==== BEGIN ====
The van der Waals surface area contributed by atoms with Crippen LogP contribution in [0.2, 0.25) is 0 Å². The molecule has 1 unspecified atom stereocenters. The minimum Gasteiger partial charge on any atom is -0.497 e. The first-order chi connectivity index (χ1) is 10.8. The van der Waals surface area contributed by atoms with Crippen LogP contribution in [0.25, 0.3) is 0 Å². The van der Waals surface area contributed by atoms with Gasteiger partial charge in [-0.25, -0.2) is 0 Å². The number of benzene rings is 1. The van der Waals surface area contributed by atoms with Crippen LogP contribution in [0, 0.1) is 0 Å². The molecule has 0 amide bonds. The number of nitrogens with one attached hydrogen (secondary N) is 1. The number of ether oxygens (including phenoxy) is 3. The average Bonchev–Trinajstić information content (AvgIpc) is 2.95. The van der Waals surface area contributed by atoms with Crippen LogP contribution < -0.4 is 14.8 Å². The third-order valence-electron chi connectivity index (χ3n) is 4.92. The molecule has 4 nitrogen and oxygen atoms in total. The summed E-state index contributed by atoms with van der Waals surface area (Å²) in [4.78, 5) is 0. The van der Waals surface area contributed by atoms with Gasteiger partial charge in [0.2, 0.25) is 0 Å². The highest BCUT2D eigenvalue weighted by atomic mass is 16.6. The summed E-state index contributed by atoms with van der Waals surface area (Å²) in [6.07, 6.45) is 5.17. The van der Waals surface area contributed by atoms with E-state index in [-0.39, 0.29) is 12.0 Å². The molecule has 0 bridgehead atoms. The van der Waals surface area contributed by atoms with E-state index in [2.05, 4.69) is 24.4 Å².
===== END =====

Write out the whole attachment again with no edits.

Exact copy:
The van der Waals surface area contributed by atoms with Crippen LogP contribution in [0.2, 0.25) is 0 Å². The molecule has 1 unspecified atom stereocenters. The minimum Gasteiger partial charge on any atom is -0.497 e. The first-order chi connectivity index (χ1) is 10.8. The van der Waals surface area contributed by atoms with Crippen LogP contribution in [0.25, 0.3) is 0 Å². The van der Waals surface area contributed by atoms with Gasteiger partial charge in [-0.25, -0.2) is 0 Å². The number of benzene rings is 1. The van der Waals surface area contributed by atoms with Crippen LogP contribution in [0, 0.1) is 0 Å². The molecule has 0 amide bonds. The number of nitrogens with one attached hydrogen (secondary N) is 1. The number of ether oxygens (including phenoxy) is 3. The average Bonchev–Trinajstić information content (AvgIpc) is 2.95. The van der Waals surface area contributed by atoms with Crippen LogP contribution < -0.4 is 14.8 Å². The third-order valence-electron chi connectivity index (χ3n) is 4.92. The molecule has 4 nitrogen and oxygen atoms in total. The summed E-state index contributed by atoms with van der Waals surface area (Å²) in [4.78, 5) is 0. The van der Waals surface area contributed by atoms with Gasteiger partial charge in [0.2, 0.25) is 0 Å². The highest BCUT2D eigenvalue weighted by atomic mass is 16.6. The summed E-state index contributed by atoms with van der Waals surface area (Å²) in [6.07, 6.45) is 5.17. The van der Waals surface area contributed by atoms with E-state index in [-0.39, 0.29) is 12.0 Å². The molecule has 0 bridgehead atoms. The van der Waals surface area contributed by atoms with E-state index in [2.05, 4.69) is 24.4 Å².